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Marc-Antoine CHARPENTIER (c.1643-1704)
Judicium Salomonis, H.422 (1702) [40:00]
Motet pour une longue offrande, H.434 (1698-99) [22:47]
Ann Quintans (soprano); Maud Gnidzaz (soprano); Marc Molomot (tenor), Leif Aruhn-Solén (tenor); Paul Agnew (tenor); Carl Ghazarossian (tenor); Marc Mauillon (baritone); Neal Davies (bass); João Fernandes (bass);
Les Arts Florissants/William Christie
rec. 5-7 September, 2005, Théâtre de Poissy, France. DDD
VIRGIN CLASSICS 0946 359294 23 [63:00]

These grand motets are both late works, written between 1688 and 1699 and 1702. The earlier of the two, Motet pour une Longue Offrande H434, was written for an annual meeting of the Parlement and embodied the savoury moral that judgement rests with God. The characteristic Charpentier traits of almost visual-theatrical drama are here, though perhaps to a lesser degree than before. Fortunately Neal Davis is the quintessence of sonorousness in his role, singing Paravit Dominus in judicio with sweep and clarity. The choir also sings with considerable vivacity and engagement though it’s noticeable that individual strands do obtrude from time to time. It’s certainly not the neatest or most tightly drilled performance on disc from them.
Compensation comes from the eloquent winds of Les Arts Florissants, always one of this band’s strongest features, and from the solo singing. Davis we’ve already mentioned but  the duet between Ana Quintans and Maud Gnidzaz is also worthy of note and admiration for its pliancy and plangency. Note too the characteristically high tenor – a somewhat loose translation into English – in the Trio finale.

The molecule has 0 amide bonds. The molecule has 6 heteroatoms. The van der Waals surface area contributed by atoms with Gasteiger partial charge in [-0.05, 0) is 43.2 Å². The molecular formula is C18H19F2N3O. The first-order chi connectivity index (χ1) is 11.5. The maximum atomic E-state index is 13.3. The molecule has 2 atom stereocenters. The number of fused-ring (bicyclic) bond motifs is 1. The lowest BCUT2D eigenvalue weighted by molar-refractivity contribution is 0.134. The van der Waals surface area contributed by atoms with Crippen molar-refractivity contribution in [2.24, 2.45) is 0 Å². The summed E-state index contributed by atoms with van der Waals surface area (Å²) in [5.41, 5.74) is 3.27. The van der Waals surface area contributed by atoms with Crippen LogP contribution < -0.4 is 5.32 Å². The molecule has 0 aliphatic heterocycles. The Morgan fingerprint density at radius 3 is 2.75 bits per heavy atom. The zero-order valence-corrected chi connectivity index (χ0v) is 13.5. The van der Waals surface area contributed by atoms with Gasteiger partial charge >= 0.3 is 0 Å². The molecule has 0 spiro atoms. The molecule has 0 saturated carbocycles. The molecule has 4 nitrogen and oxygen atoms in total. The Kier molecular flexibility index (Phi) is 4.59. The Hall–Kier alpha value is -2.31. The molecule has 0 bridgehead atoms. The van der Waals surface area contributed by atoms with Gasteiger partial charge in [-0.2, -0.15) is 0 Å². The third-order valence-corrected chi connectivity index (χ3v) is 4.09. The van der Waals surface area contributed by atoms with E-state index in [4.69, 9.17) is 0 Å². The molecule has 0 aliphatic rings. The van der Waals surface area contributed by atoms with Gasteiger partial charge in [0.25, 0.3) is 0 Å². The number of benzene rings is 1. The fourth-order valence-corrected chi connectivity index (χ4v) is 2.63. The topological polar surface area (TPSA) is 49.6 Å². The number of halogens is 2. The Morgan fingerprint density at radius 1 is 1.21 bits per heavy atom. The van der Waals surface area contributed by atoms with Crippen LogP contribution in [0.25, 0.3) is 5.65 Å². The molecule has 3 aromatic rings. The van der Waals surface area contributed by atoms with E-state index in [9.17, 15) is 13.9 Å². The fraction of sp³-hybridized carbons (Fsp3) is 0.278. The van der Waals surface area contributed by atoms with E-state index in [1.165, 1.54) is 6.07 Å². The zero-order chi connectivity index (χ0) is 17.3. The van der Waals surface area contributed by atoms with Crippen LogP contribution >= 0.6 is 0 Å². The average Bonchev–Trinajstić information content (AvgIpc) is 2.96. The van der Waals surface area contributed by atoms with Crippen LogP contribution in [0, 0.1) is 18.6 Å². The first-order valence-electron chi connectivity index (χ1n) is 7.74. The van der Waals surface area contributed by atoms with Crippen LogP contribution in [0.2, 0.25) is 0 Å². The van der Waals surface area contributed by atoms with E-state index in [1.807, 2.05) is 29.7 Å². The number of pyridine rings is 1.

Juducium Salomonis is the bigger work and the ostensible disc favourite – see the booklet cover which features a detail from a painting by Guido Reni, though it happens to be his c1606/07 Martyrdom of St Catherine of Alexandria. Here the band scores by virtue of its powerful accents and rhythmic charge in Part One and in the sheer expressive warmth of the opening simphonie of Part Two.  Paul Agnew, a regular in this kind of French repertoire no less than in, say, Dowland proves eloquence itself in his recitatives and pronouncements. Note in particular how malleable, how potently gentle, and how supple he is in the First Part’s recitative Benedictus es Domine Deus Israel. And the special intimacy of Et facto mane is conveyed with real conviction. Still, there again, the chorus rather lets things down in Et facto – though I should add that this is only a marginal matter and won’t necessarily spoil ones enjoyment of these otherwise warmly sung and played motets.
The recording is a touch on the chilly side. The Latin texts are translated into French, English and German. 
Jonathan Woolf

see also review by Glyn Pursglove 


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